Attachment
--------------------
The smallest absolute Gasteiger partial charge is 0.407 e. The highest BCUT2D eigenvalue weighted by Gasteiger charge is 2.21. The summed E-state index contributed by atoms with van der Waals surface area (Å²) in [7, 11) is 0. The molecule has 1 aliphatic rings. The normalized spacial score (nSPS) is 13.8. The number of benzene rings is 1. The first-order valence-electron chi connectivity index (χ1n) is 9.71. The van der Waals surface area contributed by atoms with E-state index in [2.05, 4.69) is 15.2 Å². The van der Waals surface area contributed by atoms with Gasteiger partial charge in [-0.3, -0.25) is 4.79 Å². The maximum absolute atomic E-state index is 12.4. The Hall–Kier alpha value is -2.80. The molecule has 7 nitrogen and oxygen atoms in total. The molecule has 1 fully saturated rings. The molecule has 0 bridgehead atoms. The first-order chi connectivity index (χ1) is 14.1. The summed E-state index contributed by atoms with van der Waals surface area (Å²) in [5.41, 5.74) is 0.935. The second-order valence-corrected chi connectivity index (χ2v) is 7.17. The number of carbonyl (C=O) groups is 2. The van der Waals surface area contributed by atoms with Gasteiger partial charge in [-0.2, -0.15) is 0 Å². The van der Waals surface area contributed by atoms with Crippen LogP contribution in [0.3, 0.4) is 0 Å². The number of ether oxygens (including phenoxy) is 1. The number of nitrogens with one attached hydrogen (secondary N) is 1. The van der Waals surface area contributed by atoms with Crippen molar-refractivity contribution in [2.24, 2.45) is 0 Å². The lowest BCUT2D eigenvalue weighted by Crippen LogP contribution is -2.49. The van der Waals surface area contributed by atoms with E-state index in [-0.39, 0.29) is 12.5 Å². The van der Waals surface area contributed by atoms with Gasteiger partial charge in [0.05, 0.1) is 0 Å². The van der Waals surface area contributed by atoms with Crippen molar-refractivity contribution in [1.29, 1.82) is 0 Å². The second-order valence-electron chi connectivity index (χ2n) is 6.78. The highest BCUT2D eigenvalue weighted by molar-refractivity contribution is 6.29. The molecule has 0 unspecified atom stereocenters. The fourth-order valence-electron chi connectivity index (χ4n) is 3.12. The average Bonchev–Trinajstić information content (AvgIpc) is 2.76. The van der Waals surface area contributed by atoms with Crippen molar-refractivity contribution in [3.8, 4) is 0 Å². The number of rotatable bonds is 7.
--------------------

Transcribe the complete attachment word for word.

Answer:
The smallest absolute Gasteiger partial charge is 0.407 e. The highest BCUT2D eigenvalue weighted by Gasteiger charge is 2.21. The summed E-state index contributed by atoms with van der Waals surface area (Å²) in [7, 11) is 0. The molecule has 1 aliphatic rings. The normalized spacial score (nSPS) is 13.8. The number of benzene rings is 1. The first-order valence-electron chi connectivity index (χ1n) is 9.71. The van der Waals surface area contributed by atoms with E-state index in [2.05, 4.69) is 15.2 Å². The van der Waals surface area contributed by atoms with Gasteiger partial charge in [-0.3, -0.25) is 4.79 Å². The maximum absolute atomic E-state index is 12.4. The Hall–Kier alpha value is -2.80. The molecule has 7 nitrogen and oxygen atoms in total. The molecule has 1 fully saturated rings. The molecule has 0 bridgehead atoms. The first-order chi connectivity index (χ1) is 14.1. The summed E-state index contributed by atoms with van der Waals surface area (Å²) in [5.41, 5.74) is 0.935. The second-order valence-corrected chi connectivity index (χ2v) is 7.17. The number of carbonyl (C=O) groups is 2. The van der Waals surface area contributed by atoms with Gasteiger partial charge in [-0.2, -0.15) is 0 Å². The van der Waals surface area contributed by atoms with Crippen LogP contribution in [0.3, 0.4) is 0 Å². The number of ether oxygens (including phenoxy) is 1. The number of nitrogens with one attached hydrogen (secondary N) is 1. The van der Waals surface area contributed by atoms with Crippen molar-refractivity contribution in [2.24, 2.45) is 0 Å². The lowest BCUT2D eigenvalue weighted by Crippen LogP contribution is -2.49. The van der Waals surface area contributed by atoms with E-state index in [-0.39, 0.29) is 12.5 Å². The van der Waals surface area contributed by atoms with Gasteiger partial charge in [0.05, 0.1) is 0 Å². The van der Waals surface area contributed by atoms with Crippen molar-refractivity contribution in [1.29, 1.82) is 0 Å². The second-order valence-electron chi connectivity index (χ2n) is 6.78. The highest BCUT2D eigenvalue weighted by molar-refractivity contribution is 6.29. The molecule has 0 unspecified atom stereocenters. The fourth-order valence-electron chi connectivity index (χ4n) is 3.12. The average Bonchev–Trinajstić information content (AvgIpc) is 2.76. The van der Waals surface area contributed by atoms with Crippen molar-refractivity contribution in [3.8, 4) is 0 Å². The number of rotatable bonds is 7.